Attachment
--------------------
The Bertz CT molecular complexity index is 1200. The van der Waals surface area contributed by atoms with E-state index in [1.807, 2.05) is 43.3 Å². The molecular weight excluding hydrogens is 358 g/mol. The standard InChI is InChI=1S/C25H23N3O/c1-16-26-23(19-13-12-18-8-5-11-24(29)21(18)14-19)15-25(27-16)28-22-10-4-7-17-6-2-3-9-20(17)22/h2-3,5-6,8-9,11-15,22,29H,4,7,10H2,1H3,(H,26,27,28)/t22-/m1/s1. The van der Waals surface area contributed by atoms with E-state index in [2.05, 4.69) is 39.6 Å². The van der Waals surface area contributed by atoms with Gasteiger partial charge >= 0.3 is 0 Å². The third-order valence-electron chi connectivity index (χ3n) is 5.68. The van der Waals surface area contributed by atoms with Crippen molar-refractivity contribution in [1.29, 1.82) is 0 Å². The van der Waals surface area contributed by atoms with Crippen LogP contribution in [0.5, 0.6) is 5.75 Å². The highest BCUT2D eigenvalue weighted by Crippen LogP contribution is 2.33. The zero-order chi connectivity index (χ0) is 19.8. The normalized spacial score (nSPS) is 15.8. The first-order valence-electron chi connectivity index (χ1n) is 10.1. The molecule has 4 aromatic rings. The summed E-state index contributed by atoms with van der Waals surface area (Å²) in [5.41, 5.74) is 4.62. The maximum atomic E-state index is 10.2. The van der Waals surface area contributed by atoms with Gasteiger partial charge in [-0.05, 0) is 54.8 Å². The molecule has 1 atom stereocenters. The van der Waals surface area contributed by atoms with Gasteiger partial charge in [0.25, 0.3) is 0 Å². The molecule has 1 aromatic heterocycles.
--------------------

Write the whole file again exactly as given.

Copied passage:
The Bertz CT molecular complexity index is 1200. The van der Waals surface area contributed by atoms with E-state index in [1.807, 2.05) is 43.3 Å². The molecular weight excluding hydrogens is 358 g/mol. The standard InChI is InChI=1S/C25H23N3O/c1-16-26-23(19-13-12-18-8-5-11-24(29)21(18)14-19)15-25(27-16)28-22-10-4-7-17-6-2-3-9-20(17)22/h2-3,5-6,8-9,11-15,22,29H,4,7,10H2,1H3,(H,26,27,28)/t22-/m1/s1. The van der Waals surface area contributed by atoms with E-state index in [2.05, 4.69) is 39.6 Å². The van der Waals surface area contributed by atoms with Gasteiger partial charge >= 0.3 is 0 Å². The third-order valence-electron chi connectivity index (χ3n) is 5.68. The van der Waals surface area contributed by atoms with Crippen molar-refractivity contribution in [1.29, 1.82) is 0 Å². The van der Waals surface area contributed by atoms with Crippen LogP contribution in [0.5, 0.6) is 5.75 Å². The highest BCUT2D eigenvalue weighted by Crippen LogP contribution is 2.33. The zero-order chi connectivity index (χ0) is 19.8. The normalized spacial score (nSPS) is 15.8. The first-order valence-electron chi connectivity index (χ1n) is 10.1. The molecule has 4 aromatic rings. The summed E-state index contributed by atoms with van der Waals surface area (Å²) in [5.41, 5.74) is 4.62. The maximum atomic E-state index is 10.2. The van der Waals surface area contributed by atoms with Gasteiger partial charge in [-0.05, 0) is 54.8 Å². The molecule has 1 atom stereocenters. The van der Waals surface area contributed by atoms with Gasteiger partial charge in [0.25, 0.3) is 0 Å². The molecule has 1 aromatic heterocycles.